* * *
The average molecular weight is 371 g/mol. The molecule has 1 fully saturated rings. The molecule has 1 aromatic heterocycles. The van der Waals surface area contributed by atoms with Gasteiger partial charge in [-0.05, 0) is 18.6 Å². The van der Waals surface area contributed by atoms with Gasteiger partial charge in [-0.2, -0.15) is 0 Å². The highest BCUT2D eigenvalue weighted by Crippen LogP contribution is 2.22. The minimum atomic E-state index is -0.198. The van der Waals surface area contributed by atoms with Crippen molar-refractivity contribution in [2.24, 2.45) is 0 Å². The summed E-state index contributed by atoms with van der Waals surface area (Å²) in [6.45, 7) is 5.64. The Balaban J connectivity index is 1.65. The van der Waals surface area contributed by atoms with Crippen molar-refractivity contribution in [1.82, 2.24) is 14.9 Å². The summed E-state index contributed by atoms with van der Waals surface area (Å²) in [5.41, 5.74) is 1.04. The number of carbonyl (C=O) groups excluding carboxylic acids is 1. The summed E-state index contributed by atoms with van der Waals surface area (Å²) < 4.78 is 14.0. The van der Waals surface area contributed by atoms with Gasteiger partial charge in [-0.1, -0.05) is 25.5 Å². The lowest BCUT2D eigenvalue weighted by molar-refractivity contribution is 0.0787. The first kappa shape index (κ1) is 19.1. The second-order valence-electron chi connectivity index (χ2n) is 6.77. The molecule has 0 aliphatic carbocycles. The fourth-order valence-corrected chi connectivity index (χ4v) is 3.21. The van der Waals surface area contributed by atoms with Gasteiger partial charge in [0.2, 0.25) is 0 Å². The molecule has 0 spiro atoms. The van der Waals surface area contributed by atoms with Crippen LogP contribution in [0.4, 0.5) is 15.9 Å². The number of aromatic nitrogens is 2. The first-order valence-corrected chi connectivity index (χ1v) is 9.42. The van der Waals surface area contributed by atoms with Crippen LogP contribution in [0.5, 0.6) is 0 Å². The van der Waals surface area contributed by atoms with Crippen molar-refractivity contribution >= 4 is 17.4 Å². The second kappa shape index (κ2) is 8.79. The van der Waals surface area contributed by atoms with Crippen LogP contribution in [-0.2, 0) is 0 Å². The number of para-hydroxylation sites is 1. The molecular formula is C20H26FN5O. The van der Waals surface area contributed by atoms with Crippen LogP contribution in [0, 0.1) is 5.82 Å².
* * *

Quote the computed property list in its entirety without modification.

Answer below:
The average molecular weight is 371 g/mol. The molecule has 1 fully saturated rings. The molecule has 1 aromatic heterocycles. The van der Waals surface area contributed by atoms with Gasteiger partial charge in [-0.05, 0) is 18.6 Å². The van der Waals surface area contributed by atoms with Gasteiger partial charge in [-0.2, -0.15) is 0 Å². The highest BCUT2D eigenvalue weighted by Crippen LogP contribution is 2.22. The minimum atomic E-state index is -0.198. The van der Waals surface area contributed by atoms with Crippen molar-refractivity contribution in [2.24, 2.45) is 0 Å². The summed E-state index contributed by atoms with van der Waals surface area (Å²) in [6.45, 7) is 5.64. The Balaban J connectivity index is 1.65. The van der Waals surface area contributed by atoms with Crippen molar-refractivity contribution in [1.82, 2.24) is 14.9 Å². The summed E-state index contributed by atoms with van der Waals surface area (Å²) in [5.41, 5.74) is 1.04. The number of carbonyl (C=O) groups excluding carboxylic acids is 1. The summed E-state index contributed by atoms with van der Waals surface area (Å²) < 4.78 is 14.0. The van der Waals surface area contributed by atoms with Gasteiger partial charge in [-0.1, -0.05) is 25.5 Å². The lowest BCUT2D eigenvalue weighted by molar-refractivity contribution is 0.0787. The first kappa shape index (κ1) is 19.1. The second-order valence-electron chi connectivity index (χ2n) is 6.77. The molecule has 0 aliphatic carbocycles. The fourth-order valence-corrected chi connectivity index (χ4v) is 3.21. The van der Waals surface area contributed by atoms with Gasteiger partial charge in [0.2, 0.25) is 0 Å². The molecule has 0 spiro atoms. The van der Waals surface area contributed by atoms with Crippen LogP contribution in [0.4, 0.5) is 15.9 Å². The number of aromatic nitrogens is 2. The first-order valence-corrected chi connectivity index (χ1v) is 9.42. The van der Waals surface area contributed by atoms with Crippen LogP contribution in [0.5, 0.6) is 0 Å². The van der Waals surface area contributed by atoms with Crippen molar-refractivity contribution >= 4 is 17.4 Å². The second kappa shape index (κ2) is 8.79. The van der Waals surface area contributed by atoms with Crippen LogP contribution in [-0.2, 0) is 0 Å². The number of para-hydroxylation sites is 1. The molecular formula is C20H26FN5O. The van der Waals surface area contributed by atoms with Crippen LogP contribution in [0, 0.1) is 5.82 Å².